Nov 112008
Authors: Jim Sojourner

Despite the majority “no” vote the proposal received, not all in Fort Collins were happy with the final outcome of the controversial constitutional amendment 58 that would have directly impacted CSU students.

The amendment, one of eight that did not pass last Tuesday, proposed that the state eliminate the tax credit that oil and gas companies in Colorado currently receive, and that the new revenue gained from the elimination of the said credit be put towards Colorado’s dismal higher education funding.

Gov. Bill Ritter, D-Colo., proposed and supported amendment 58, but some in the state legislature, including Rep. Kevin Lundberg, R-Ft. Collins, did not agree with idea, saying it would raise taxes, cause energy prices to increase and “have a deleterious effect on the (state) economy.”

“It was a tax increase of over $300 million per year,” Lundberg said. “If you want to tell the oil and gas industry to go away then maybe it’s a good idea, but it’s not a good idea if you think it would be a revenue generator for the state.”

Sen. Bob Bacon, D-Ft. Collins, disagreed.

Bacon said the argument that 58 would raise taxes is “spurious” and said, while the amendment would remove the current tax credit, the new taxation rates on oil and gas would still be in line with industry standards and would be comparable to those in Wyoming and Utah.

While not perfect, the proposed amendment was the best way to help students with college affordability under Colorado’s limits on state funding and tightening budget, while still maintaining fair standards for the oil and gas companies, he said.

“I’m disappointed,” Bacon said. “I wanted so much to have some funds to help students with tuition costs.”

Lundberg, however, said Wyoming and other similar states are illegitimate examples because they do not have the same mineral and property taxes as Colorado.

He said the tax credit Colorado provides the oil and gas industry ultimately helps to even-out the taxation rates between states.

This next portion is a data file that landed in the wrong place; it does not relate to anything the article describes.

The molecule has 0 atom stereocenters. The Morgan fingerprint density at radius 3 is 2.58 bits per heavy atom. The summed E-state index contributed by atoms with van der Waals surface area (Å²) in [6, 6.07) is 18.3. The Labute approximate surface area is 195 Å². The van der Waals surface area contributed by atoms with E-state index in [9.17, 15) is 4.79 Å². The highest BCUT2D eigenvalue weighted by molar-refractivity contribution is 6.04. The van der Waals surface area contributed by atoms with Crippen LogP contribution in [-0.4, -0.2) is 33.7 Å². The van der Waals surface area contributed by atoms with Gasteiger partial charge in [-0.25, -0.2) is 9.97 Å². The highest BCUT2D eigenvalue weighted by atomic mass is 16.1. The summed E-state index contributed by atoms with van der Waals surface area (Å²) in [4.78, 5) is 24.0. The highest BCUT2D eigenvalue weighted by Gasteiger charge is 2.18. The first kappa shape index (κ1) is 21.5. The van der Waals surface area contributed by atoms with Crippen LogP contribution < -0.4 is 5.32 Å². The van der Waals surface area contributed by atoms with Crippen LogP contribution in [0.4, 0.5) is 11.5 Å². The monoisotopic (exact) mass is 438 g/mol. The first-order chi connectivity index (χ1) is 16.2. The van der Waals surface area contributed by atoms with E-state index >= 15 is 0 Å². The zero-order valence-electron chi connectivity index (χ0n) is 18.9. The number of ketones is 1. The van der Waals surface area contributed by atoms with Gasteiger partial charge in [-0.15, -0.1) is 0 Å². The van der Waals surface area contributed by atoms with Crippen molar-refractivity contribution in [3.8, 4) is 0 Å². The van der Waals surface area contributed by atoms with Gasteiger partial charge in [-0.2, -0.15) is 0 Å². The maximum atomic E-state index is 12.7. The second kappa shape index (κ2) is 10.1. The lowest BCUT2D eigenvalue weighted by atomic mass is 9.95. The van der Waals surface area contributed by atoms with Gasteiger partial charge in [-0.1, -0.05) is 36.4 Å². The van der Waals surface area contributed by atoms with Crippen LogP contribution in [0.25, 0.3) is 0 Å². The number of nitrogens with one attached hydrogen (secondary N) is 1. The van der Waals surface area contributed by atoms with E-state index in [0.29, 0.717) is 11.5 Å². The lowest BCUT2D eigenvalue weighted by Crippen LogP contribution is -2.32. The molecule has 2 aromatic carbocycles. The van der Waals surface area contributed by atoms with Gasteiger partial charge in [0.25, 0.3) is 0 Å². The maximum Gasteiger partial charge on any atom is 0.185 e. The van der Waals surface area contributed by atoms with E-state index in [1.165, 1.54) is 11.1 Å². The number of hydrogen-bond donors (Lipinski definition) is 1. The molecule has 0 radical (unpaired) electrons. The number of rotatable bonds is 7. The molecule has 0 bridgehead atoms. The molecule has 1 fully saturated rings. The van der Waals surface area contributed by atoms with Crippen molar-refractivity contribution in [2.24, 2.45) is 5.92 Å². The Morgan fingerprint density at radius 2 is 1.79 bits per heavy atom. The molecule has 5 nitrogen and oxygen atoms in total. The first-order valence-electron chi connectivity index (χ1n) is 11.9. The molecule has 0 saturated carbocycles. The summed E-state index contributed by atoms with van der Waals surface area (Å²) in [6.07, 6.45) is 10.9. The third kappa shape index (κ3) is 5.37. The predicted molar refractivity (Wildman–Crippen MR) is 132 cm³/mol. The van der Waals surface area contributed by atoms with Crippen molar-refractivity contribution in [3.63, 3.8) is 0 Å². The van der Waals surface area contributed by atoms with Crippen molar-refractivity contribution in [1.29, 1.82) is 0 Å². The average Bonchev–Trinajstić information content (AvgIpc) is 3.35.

“It’s not a magic silver bullet,” Lundberg said, noting that no action is without consequences.

The state legislatures were not the only Fort Collins stakeholders with conflicting feelings the issue either.

Student government president Taylor Smoot was a strong supporter of the amendment and lamented its failure but said Coloradans have to accept the will of the people.

“It’s too bad it didn’t pass because I think the environment and higher education could’ve used that money, but you got to respect what people voted for,” Smoot said.

Students Sarah Dowdy, a sophomore social work major, and Megan Verros, a sophomore psychology major, agreed with Smoot.

“It’s kind of just a disappointment,” Verros said. “Education is obviously really important since I’m a college student.”

“Education should have more money,” said Dowdy, who claimed to be living off breakfast cereal due to insufferable college costs.

However, despite general support among students, not everyone on campus approved of the failed amendment.

Ian Lettow, a business management student, said he voted “no” on the issue because of same tax increase over which Lundberg expressed concern.

“I don’t want higher taxes,” Lettow said. “That’s my bottom line.”

Senior Reporter Jim Sojourner can be reached at

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